I requested and received a copy of this free from the publishers, in exchange for an honest review. All views are my own.
A First Book of Animals by Nicola Davies, illustrated by Petr Horáček
Polar bears playing on the ice, tigers hunting in the jungle, fireflies twinkling in the evening sky and nightingales singing in the heart of the woods – there are animals everywhere. From blue whales to bumblebee bats and everything in between, A First Book of Animals takes you all over the planet to visit all kinds of different creatures.
This is a beautiful book of poetry, with many of the poems also containing many animal facts, making it a perfect book for animal lovers old and young.
Split into categories such as ‘Big and Small’, ‘Colours and Shapes’ or ‘Animal Homes’, the poems are thematically grouped within the book and contain a range of facts and styles.
There are short, easy to join in with and repetitive poems, like ‘Why Are Zevras Stripy?’ There are verses with wonderful word choice and/or rhyme detailing facts and characteristics of a particular animal, such as Chameleon Song.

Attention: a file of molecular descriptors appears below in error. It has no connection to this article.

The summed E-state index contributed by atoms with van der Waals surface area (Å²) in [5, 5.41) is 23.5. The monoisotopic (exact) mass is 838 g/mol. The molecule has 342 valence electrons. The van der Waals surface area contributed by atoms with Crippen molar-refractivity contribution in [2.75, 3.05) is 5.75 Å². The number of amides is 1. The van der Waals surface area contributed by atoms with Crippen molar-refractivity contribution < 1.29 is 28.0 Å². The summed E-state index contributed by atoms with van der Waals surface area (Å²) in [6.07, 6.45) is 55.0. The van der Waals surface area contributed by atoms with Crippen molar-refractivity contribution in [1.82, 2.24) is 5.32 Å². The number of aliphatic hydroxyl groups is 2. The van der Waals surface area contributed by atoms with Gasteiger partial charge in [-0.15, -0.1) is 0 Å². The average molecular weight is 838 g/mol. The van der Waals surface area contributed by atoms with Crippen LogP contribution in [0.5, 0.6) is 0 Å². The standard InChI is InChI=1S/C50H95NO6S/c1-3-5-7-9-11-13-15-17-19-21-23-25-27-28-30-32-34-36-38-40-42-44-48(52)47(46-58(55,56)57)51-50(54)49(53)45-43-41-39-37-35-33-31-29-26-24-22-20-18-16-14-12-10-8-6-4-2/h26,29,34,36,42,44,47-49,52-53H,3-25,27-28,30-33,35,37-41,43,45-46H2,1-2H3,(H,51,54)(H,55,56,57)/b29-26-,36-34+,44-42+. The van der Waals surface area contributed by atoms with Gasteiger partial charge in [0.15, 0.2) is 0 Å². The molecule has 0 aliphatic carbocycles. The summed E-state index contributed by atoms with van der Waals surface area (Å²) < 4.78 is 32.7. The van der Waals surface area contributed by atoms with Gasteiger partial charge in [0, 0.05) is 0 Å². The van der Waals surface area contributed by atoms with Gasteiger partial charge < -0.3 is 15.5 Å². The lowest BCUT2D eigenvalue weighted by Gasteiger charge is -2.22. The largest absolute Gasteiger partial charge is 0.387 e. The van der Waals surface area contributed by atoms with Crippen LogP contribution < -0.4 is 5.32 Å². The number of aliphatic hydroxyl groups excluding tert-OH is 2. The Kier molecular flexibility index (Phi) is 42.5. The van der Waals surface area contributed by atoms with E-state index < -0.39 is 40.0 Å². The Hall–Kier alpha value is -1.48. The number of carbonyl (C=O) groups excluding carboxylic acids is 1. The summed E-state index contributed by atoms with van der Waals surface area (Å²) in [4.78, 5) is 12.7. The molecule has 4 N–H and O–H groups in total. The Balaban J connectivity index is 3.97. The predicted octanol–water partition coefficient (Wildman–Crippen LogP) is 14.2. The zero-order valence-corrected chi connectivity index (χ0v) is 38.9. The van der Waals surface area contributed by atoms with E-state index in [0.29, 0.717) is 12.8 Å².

There are comparative poems, such as ‘Song of the Biggest and the Smallest Bird’ and there are poems which work with the illustrations to teach us something, like the wonderful ‘Dragonfly Babies’ whose words create a vivid impression of the growth, emergence and behaviours of the tiny dragonflies and whose illustration serves to help visualise this and show young readers how this would look.
Likewise, there are poems who give nothing more than an impression of the animal, less fact and more feeling, accompanied by illustrations who capture the look and character of the animal perfectly, giving more than enough information without the text – Whale Shark, for example.
Which leads me to pause for a moment to simply admire the illustrations. They are in turn textured, light, colourful, dark, rich, playful, layered, bright… each is wonderful, realistic and detailed and in perfect keeping with both the animal it portrays and the text it accompanies.
In short, both the words and pictures are stunning. The poems are hugely accessible – with fantastic feeling and varied vocabulary, but not overly long or wordy, they’re perfect for children of all ages. Likewise the range of styles is brilliant for showcasing to young readers poetry’s versatility.
This is a gorgeous book that we are loving dipping in and out of at random each day. I can’t recommend this enough for both home and school.